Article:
While there is plenty to keep you entertained in Buenos Aires itself, it’s also a great base for countless day trips, including some into the neighboring country of Uruguay.
Uruguay is just across the Rio de la Plata, or the Silver River, which is actually the estuary of the Paraná and Uruguay Rivers. It may look small, but it’s quite a distance, about 180 miles wide. Despite the distance, it’s just a short boat ride into Uruguay, making both Colonia de Sacramento and Montevideo great day trip options.
Colonia de Sacramento
Colonia de Sacramento is Uruguay’s oldest city, and the historic center is a UNESCO World Heritage Site. You’ll find cobblestone streets, colonial buildings, and a charming vibe throughout the city. The Portuguese founded the city in 1680, and it served as an important defense against the Spanish. Some of the highlights in Colonia de Sacramento include:
Old Town Gate: Also called Puerta de Campo or Puerta de la Ciudadela. It was built in 1745 and, with its walls, served as the main defense against attacks. It’s still well preserved and marks the division between the newer part of town and the historic center, or Barrio Historico.
Church Matriz: The Basilica del Santisimo Sacramento is considered the oldest church in Uruguay.
El Faro Lighthouse: Built in 1857, the El Faro Lighthouse was built over the ruins of the Convento de San Francisco. Take a climb up El Faro and enjoy the views over the city and the Rio de La Plata.
Montevideo is the capital of Uruguay and overlooks the mouth of the Rio Plata. Take a walk around the historic old town, where you’ll see important sights like:
Iglesia Matriz: Also known as the Metropolitan Cathedral, Iglesia Matriz was built in 1804. It’s the city’s oldest public building and is the final resting place for some of the country’s most important religious leaders.
Palacio Salvo: Standing at 26-stories, Palacio Salvo was Uruguay’s tallest building when it opened in 1927.
Plaza Independencia: One of the main squares in the city and the gateway to the Old Town, where you can see the remains of the city walls and gate.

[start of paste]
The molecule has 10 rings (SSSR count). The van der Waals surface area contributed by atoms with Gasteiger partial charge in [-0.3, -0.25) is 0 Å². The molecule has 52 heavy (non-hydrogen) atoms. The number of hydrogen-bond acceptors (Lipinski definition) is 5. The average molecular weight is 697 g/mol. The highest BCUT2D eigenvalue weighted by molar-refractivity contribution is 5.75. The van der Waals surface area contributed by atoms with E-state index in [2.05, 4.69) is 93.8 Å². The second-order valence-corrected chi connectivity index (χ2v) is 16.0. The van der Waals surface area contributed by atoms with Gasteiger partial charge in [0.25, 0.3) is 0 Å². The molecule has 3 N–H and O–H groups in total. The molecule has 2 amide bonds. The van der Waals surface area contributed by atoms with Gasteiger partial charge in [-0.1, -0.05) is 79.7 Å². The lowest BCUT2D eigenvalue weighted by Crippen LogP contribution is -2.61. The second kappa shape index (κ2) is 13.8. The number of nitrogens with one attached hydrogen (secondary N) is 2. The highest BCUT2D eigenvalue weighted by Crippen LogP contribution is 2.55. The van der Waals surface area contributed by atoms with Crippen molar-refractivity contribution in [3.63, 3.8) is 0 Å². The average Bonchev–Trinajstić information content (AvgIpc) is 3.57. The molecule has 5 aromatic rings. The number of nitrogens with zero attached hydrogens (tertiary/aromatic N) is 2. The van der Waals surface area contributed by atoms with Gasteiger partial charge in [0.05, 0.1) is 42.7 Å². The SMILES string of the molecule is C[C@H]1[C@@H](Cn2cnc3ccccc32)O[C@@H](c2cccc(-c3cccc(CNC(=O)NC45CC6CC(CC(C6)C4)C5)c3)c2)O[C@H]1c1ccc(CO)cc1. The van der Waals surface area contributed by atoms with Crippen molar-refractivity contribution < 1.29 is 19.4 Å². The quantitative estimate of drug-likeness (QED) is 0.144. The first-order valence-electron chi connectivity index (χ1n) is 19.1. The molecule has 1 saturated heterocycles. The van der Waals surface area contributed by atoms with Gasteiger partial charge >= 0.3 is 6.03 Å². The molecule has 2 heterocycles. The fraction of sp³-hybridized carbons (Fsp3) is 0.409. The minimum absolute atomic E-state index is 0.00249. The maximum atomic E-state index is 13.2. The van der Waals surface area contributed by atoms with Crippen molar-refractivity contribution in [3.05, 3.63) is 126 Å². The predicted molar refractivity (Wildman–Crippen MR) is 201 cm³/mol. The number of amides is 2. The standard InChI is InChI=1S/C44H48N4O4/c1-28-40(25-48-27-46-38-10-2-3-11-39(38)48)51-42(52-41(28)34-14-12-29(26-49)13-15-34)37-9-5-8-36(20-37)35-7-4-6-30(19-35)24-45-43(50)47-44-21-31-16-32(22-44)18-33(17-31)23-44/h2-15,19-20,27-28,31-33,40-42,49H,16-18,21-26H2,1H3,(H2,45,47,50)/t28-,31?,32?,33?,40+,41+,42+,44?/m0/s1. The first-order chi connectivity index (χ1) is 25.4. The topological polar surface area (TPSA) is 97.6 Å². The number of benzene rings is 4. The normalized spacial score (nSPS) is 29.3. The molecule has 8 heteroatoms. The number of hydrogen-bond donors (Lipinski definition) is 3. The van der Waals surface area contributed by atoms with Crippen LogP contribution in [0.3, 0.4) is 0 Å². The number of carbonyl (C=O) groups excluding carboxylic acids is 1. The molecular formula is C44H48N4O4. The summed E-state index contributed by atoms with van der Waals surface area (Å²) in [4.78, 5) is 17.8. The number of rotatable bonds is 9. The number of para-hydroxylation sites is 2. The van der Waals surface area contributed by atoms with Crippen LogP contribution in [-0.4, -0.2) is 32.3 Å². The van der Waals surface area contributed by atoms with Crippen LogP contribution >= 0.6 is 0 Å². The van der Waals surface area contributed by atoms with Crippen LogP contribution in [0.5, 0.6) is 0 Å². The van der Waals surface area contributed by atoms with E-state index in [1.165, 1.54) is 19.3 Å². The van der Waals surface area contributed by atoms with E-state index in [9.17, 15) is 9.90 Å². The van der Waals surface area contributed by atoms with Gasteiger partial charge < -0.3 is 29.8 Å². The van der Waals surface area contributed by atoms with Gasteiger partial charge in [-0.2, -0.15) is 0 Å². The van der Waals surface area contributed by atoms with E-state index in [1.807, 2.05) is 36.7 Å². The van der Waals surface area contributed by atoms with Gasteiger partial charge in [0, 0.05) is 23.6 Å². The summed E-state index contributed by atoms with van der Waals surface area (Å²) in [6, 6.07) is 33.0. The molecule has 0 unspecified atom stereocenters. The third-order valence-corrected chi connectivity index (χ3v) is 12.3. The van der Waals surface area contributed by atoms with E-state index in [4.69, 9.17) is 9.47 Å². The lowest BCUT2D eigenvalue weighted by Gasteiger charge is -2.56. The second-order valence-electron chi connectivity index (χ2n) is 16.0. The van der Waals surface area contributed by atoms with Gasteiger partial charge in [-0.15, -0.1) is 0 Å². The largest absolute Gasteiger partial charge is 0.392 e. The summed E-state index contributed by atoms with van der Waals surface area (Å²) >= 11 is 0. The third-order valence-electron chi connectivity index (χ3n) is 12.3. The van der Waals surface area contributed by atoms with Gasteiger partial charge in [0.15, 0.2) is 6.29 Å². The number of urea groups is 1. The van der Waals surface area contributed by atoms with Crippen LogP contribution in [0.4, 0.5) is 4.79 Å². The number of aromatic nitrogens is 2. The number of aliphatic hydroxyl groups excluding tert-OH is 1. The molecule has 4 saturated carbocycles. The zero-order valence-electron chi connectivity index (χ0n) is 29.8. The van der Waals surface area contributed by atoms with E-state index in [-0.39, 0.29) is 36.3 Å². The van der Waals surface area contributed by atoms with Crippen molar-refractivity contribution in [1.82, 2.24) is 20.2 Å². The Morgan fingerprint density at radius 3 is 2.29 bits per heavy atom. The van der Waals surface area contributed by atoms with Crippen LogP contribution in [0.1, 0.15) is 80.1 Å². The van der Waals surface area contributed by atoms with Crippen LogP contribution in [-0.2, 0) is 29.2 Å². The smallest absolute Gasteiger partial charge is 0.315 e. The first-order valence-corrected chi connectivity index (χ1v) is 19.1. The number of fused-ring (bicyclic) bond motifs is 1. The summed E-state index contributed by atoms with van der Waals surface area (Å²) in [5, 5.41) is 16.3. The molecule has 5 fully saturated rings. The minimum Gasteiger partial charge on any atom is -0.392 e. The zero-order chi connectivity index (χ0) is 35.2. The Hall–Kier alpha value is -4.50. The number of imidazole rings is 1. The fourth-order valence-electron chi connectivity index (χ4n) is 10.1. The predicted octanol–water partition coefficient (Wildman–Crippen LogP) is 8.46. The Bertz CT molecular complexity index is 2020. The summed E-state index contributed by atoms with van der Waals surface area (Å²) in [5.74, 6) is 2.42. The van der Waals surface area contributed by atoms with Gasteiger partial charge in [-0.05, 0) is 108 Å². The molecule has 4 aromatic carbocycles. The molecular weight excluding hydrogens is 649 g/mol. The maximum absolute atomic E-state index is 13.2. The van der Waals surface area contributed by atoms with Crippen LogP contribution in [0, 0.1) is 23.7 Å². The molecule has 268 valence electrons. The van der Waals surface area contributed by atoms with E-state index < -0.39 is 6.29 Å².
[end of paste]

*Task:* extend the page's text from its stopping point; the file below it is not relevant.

Mercado del Puerto: Montevideo’s old port market building. You’ll find a number of steak restaurants, or parrillas. Weekend afternoons bring lots of people out, including artists, craftsmen, and musicians.
Teatro Solis: Considered the most important theater in Uruguay and one of the biggest theaters in all of South America.
What to Eat and Drink in Uruguay
You’ll find a number of similarities with the food and drink of Buenos Aires, but there are a few things not to miss in Uruguay. Mate is the national drink in Uruguay. Leaves and twigs of yerba mate are put in a small cup with hot water and the mixture is then sipped through a large straw known as a bombilla. Snacks like Choripan, grilled chorizo in crusty bread, and chivito, a sandwich with steak and ham, are common quick eats while you’re sightseeing. If you want a sit down restaurant, don’t miss asado, a mixture of meats cooked over a wood fire.
How to Get to Uruguay
The easiest way to get to Uruguay is on the Buquebus ferry. There are multiple departures and the immigration process is seamless as Argentina and Uruguay work side by side, so you’ll exit Argentina and get cleared into Uruguay before you even depart the terminal. The ferries are comfortable and the journey to Colonia de Sacramento is just over an hour (fast ferry) and Montevideo is under three hours.
Use our app to check medicine names abroad, get embassy info, find security alerts and more!